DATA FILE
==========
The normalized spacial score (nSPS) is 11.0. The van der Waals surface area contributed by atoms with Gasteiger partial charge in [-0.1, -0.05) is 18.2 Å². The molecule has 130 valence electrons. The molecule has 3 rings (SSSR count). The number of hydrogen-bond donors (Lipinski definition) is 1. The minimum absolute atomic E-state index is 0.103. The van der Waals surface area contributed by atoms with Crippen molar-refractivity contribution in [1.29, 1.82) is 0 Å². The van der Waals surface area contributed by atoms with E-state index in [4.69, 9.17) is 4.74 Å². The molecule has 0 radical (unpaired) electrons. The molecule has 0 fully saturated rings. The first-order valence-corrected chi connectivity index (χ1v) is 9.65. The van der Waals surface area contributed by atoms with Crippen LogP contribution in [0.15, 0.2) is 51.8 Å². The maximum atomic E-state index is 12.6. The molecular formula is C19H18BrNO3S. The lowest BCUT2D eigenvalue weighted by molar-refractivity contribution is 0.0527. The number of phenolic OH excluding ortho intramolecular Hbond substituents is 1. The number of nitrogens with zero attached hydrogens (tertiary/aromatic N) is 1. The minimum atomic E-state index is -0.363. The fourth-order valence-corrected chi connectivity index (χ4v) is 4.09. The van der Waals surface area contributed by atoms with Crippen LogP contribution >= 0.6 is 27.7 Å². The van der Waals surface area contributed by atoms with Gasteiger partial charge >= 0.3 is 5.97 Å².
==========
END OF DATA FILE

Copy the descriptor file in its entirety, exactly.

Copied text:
The normalized spacial score (nSPS) is 11.0. The van der Waals surface area contributed by atoms with Gasteiger partial charge in [-0.1, -0.05) is 18.2 Å². The molecule has 130 valence electrons. The molecule has 3 rings (SSSR count). The number of hydrogen-bond donors (Lipinski definition) is 1. The minimum absolute atomic E-state index is 0.103. The van der Waals surface area contributed by atoms with Crippen molar-refractivity contribution in [1.29, 1.82) is 0 Å². The van der Waals surface area contributed by atoms with E-state index in [4.69, 9.17) is 4.74 Å². The molecule has 0 radical (unpaired) electrons. The molecule has 0 fully saturated rings. The first-order valence-corrected chi connectivity index (χ1v) is 9.65. The van der Waals surface area contributed by atoms with Crippen LogP contribution in [0.15, 0.2) is 51.8 Å². The maximum atomic E-state index is 12.6. The molecular formula is C19H18BrNO3S. The lowest BCUT2D eigenvalue weighted by molar-refractivity contribution is 0.0527. The number of phenolic OH excluding ortho intramolecular Hbond substituents is 1. The number of nitrogens with zero attached hydrogens (tertiary/aromatic N) is 1. The minimum atomic E-state index is -0.363. The fourth-order valence-corrected chi connectivity index (χ4v) is 4.09. The van der Waals surface area contributed by atoms with Crippen LogP contribution >= 0.6 is 27.7 Å². The van der Waals surface area contributed by atoms with Gasteiger partial charge >= 0.3 is 5.97 Å².